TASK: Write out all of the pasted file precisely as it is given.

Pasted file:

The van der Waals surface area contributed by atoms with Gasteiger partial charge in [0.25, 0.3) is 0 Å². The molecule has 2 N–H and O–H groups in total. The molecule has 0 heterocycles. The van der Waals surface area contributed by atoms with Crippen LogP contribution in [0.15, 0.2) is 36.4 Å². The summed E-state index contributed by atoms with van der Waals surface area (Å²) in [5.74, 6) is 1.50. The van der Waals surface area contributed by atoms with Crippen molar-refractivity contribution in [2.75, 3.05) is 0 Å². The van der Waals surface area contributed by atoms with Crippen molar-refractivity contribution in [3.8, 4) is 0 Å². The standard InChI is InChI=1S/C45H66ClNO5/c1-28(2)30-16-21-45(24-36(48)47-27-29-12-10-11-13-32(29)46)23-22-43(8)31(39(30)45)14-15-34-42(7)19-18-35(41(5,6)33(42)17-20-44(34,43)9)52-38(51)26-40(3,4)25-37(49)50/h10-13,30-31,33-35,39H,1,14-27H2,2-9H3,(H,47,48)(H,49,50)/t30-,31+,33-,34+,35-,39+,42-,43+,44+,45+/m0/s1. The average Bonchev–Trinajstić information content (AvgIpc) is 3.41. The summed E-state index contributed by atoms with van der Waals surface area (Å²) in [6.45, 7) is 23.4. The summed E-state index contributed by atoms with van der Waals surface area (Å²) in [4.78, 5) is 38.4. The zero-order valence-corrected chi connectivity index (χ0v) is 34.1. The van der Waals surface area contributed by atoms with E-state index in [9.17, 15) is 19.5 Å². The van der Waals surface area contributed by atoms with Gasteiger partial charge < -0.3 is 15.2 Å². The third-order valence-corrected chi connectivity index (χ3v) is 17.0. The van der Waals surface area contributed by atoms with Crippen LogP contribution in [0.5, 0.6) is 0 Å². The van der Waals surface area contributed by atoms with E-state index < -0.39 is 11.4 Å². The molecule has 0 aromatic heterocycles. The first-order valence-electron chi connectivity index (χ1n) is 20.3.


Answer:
The van der Waals surface area contributed by atoms with Gasteiger partial charge in [0.25, 0.3) is 0 Å². The molecule has 2 N–H and O–H groups in total. The molecule has 0 heterocycles. The van der Waals surface area contributed by atoms with Crippen LogP contribution in [0.15, 0.2) is 36.4 Å². The summed E-state index contributed by atoms with van der Waals surface area (Å²) in [5.74, 6) is 1.50. The van der Waals surface area contributed by atoms with Crippen molar-refractivity contribution in [2.75, 3.05) is 0 Å². The van der Waals surface area contributed by atoms with Crippen molar-refractivity contribution in [3.8, 4) is 0 Å². The standard InChI is InChI=1S/C45H66ClNO5/c1-28(2)30-16-21-45(24-36(48)47-27-29-12-10-11-13-32(29)46)23-22-43(8)31(39(30)45)14-15-34-42(7)19-18-35(41(5,6)33(42)17-20-44(34,43)9)52-38(51)26-40(3,4)25-37(49)50/h10-13,30-31,33-35,39H,1,14-27H2,2-9H3,(H,47,48)(H,49,50)/t30-,31+,33-,34+,35-,39+,42-,43+,44+,45+/m0/s1. The average Bonchev–Trinajstić information content (AvgIpc) is 3.41. The summed E-state index contributed by atoms with van der Waals surface area (Å²) in [6.45, 7) is 23.4. The summed E-state index contributed by atoms with van der Waals surface area (Å²) in [4.78, 5) is 38.4. The zero-order valence-corrected chi connectivity index (χ0v) is 34.1. The van der Waals surface area contributed by atoms with E-state index in [9.17, 15) is 19.5 Å². The van der Waals surface area contributed by atoms with Gasteiger partial charge < -0.3 is 15.2 Å². The third-order valence-corrected chi connectivity index (χ3v) is 17.0. The van der Waals surface area contributed by atoms with Crippen LogP contribution in [0.5, 0.6) is 0 Å². The van der Waals surface area contributed by atoms with E-state index < -0.39 is 11.4 Å². The molecule has 0 aromatic heterocycles. The first-order valence-electron chi connectivity index (χ1n) is 20.3.